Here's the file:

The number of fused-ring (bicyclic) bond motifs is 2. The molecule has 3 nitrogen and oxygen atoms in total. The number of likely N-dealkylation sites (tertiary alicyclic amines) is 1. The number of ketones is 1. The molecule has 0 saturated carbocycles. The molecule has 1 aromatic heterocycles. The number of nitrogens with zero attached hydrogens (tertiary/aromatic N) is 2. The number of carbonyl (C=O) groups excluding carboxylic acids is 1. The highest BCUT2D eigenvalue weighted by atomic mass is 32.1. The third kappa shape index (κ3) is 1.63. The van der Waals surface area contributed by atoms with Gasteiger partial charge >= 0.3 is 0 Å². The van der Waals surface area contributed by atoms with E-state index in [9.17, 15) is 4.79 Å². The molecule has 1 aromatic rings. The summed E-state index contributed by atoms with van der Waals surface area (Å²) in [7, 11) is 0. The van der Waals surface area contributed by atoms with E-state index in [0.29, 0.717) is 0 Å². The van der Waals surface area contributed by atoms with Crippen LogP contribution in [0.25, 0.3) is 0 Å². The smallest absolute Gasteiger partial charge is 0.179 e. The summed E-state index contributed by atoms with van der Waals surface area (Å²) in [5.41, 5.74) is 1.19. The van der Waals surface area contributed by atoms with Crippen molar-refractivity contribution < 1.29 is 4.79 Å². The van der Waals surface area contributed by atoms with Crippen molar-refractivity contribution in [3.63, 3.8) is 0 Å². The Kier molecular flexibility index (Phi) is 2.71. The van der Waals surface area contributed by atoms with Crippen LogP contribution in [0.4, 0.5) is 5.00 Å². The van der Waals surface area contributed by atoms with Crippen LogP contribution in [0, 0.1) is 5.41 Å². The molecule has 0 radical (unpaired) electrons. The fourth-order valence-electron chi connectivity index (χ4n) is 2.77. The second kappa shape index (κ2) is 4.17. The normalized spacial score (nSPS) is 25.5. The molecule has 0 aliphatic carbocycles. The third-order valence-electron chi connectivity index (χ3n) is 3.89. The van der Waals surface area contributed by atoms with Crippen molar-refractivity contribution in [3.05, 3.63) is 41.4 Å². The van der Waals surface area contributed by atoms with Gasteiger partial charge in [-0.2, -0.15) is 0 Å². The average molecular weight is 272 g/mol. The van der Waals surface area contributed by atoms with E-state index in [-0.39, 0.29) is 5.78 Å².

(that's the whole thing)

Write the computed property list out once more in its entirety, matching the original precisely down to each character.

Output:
The number of fused-ring (bicyclic) bond motifs is 2. The molecule has 3 nitrogen and oxygen atoms in total. The number of likely N-dealkylation sites (tertiary alicyclic amines) is 1. The number of ketones is 1. The molecule has 0 saturated carbocycles. The molecule has 1 aromatic heterocycles. The number of nitrogens with zero attached hydrogens (tertiary/aromatic N) is 2. The number of carbonyl (C=O) groups excluding carboxylic acids is 1. The highest BCUT2D eigenvalue weighted by atomic mass is 32.1. The third kappa shape index (κ3) is 1.63. The van der Waals surface area contributed by atoms with Gasteiger partial charge >= 0.3 is 0 Å². The van der Waals surface area contributed by atoms with E-state index in [9.17, 15) is 4.79 Å². The molecule has 1 aromatic rings. The summed E-state index contributed by atoms with van der Waals surface area (Å²) in [7, 11) is 0. The van der Waals surface area contributed by atoms with E-state index in [0.29, 0.717) is 0 Å². The van der Waals surface area contributed by atoms with Crippen LogP contribution in [0.25, 0.3) is 0 Å². The smallest absolute Gasteiger partial charge is 0.179 e. The summed E-state index contributed by atoms with van der Waals surface area (Å²) in [5.41, 5.74) is 1.19. The van der Waals surface area contributed by atoms with Crippen molar-refractivity contribution < 1.29 is 4.79 Å². The van der Waals surface area contributed by atoms with Crippen molar-refractivity contribution in [3.63, 3.8) is 0 Å². The Kier molecular flexibility index (Phi) is 2.71. The van der Waals surface area contributed by atoms with Crippen LogP contribution in [0.4, 0.5) is 5.00 Å². The van der Waals surface area contributed by atoms with Crippen LogP contribution in [0, 0.1) is 5.41 Å². The molecule has 0 radical (unpaired) electrons. The fourth-order valence-electron chi connectivity index (χ4n) is 2.77. The second kappa shape index (κ2) is 4.17. The normalized spacial score (nSPS) is 25.5. The molecule has 0 aliphatic carbocycles. The third-order valence-electron chi connectivity index (χ3n) is 3.89. The van der Waals surface area contributed by atoms with Crippen molar-refractivity contribution in [3.05, 3.63) is 41.4 Å². The van der Waals surface area contributed by atoms with Gasteiger partial charge in [-0.2, -0.15) is 0 Å². The average molecular weight is 272 g/mol. The van der Waals surface area contributed by atoms with E-state index in [-0.39, 0.29) is 5.78 Å².